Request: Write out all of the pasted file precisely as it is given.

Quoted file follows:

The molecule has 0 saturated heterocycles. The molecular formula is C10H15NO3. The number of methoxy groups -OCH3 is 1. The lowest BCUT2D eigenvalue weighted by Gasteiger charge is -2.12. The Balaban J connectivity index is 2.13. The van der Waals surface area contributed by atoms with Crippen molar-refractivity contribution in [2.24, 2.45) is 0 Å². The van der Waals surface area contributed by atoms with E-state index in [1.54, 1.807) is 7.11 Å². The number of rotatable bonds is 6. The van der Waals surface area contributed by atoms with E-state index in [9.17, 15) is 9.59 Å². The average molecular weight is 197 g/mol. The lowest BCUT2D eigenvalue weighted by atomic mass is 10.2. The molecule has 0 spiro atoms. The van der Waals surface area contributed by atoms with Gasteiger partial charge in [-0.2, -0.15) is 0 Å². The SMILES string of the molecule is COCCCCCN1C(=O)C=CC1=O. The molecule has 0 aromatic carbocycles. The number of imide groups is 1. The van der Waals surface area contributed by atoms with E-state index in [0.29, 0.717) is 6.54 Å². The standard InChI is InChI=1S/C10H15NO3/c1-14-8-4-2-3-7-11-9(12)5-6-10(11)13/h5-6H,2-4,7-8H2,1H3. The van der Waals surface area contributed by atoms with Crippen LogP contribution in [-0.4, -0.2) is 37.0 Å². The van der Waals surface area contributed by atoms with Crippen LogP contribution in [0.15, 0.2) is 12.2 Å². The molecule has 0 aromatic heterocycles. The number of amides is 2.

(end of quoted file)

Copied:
The molecule has 0 saturated heterocycles. The molecular formula is C10H15NO3. The number of methoxy groups -OCH3 is 1. The lowest BCUT2D eigenvalue weighted by Gasteiger charge is -2.12. The Balaban J connectivity index is 2.13. The van der Waals surface area contributed by atoms with Crippen molar-refractivity contribution in [2.24, 2.45) is 0 Å². The van der Waals surface area contributed by atoms with E-state index in [1.54, 1.807) is 7.11 Å². The number of rotatable bonds is 6. The van der Waals surface area contributed by atoms with E-state index in [9.17, 15) is 9.59 Å². The average molecular weight is 197 g/mol. The lowest BCUT2D eigenvalue weighted by atomic mass is 10.2. The molecule has 0 spiro atoms. The van der Waals surface area contributed by atoms with Gasteiger partial charge in [-0.2, -0.15) is 0 Å². The SMILES string of the molecule is COCCCCCN1C(=O)C=CC1=O. The molecule has 0 aromatic carbocycles. The number of imide groups is 1. The van der Waals surface area contributed by atoms with E-state index in [0.29, 0.717) is 6.54 Å². The standard InChI is InChI=1S/C10H15NO3/c1-14-8-4-2-3-7-11-9(12)5-6-10(11)13/h5-6H,2-4,7-8H2,1H3. The van der Waals surface area contributed by atoms with Crippen LogP contribution in [-0.4, -0.2) is 37.0 Å². The van der Waals surface area contributed by atoms with Crippen LogP contribution in [0.15, 0.2) is 12.2 Å². The molecule has 0 aromatic heterocycles. The number of amides is 2.